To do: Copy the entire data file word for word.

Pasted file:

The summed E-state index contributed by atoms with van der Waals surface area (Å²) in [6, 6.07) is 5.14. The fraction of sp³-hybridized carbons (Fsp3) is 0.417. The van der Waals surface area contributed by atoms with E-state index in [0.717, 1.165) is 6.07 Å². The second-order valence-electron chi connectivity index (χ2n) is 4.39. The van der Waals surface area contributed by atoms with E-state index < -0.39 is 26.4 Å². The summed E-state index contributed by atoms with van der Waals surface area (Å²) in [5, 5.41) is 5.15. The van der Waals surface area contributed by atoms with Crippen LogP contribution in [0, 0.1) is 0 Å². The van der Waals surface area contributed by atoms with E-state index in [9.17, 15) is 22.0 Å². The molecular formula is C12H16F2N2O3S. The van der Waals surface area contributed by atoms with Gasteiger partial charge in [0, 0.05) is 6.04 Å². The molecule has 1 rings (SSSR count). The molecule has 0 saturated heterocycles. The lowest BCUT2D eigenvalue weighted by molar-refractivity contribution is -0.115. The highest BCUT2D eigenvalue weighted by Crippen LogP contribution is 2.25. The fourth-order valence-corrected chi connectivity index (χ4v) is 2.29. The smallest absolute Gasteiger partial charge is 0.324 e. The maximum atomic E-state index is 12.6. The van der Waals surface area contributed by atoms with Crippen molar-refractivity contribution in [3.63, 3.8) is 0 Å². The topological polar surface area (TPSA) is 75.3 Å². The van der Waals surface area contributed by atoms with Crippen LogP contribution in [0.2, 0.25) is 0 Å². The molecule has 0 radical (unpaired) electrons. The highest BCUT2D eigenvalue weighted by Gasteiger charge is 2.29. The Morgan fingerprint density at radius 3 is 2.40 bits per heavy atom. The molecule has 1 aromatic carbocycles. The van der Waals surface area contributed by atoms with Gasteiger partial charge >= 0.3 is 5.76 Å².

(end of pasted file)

The summed E-state index contributed by atoms with van der Waals surface area (Å²) in [6, 6.07) is 5.14. The fraction of sp³-hybridized carbons (Fsp3) is 0.417. The van der Waals surface area contributed by atoms with E-state index in [0.717, 1.165) is 6.07 Å². The second-order valence-electron chi connectivity index (χ2n) is 4.39. The van der Waals surface area contributed by atoms with E-state index < -0.39 is 26.4 Å². The summed E-state index contributed by atoms with van der Waals surface area (Å²) in [5, 5.41) is 5.15. The van der Waals surface area contributed by atoms with Crippen LogP contribution in [0, 0.1) is 0 Å². The van der Waals surface area contributed by atoms with E-state index in [9.17, 15) is 22.0 Å². The molecular formula is C12H16F2N2O3S. The van der Waals surface area contributed by atoms with Gasteiger partial charge in [0, 0.05) is 6.04 Å². The molecule has 1 rings (SSSR count). The molecule has 0 saturated heterocycles. The lowest BCUT2D eigenvalue weighted by molar-refractivity contribution is -0.115. The highest BCUT2D eigenvalue weighted by Crippen LogP contribution is 2.25. The fourth-order valence-corrected chi connectivity index (χ4v) is 2.29. The smallest absolute Gasteiger partial charge is 0.324 e. The maximum atomic E-state index is 12.6. The van der Waals surface area contributed by atoms with Crippen molar-refractivity contribution in [3.63, 3.8) is 0 Å². The topological polar surface area (TPSA) is 75.3 Å². The van der Waals surface area contributed by atoms with Crippen LogP contribution in [0.2, 0.25) is 0 Å². The molecule has 0 radical (unpaired) electrons. The highest BCUT2D eigenvalue weighted by Gasteiger charge is 2.29. The Morgan fingerprint density at radius 3 is 2.40 bits per heavy atom. The molecule has 1 aromatic carbocycles. The van der Waals surface area contributed by atoms with Gasteiger partial charge >= 0.3 is 5.76 Å².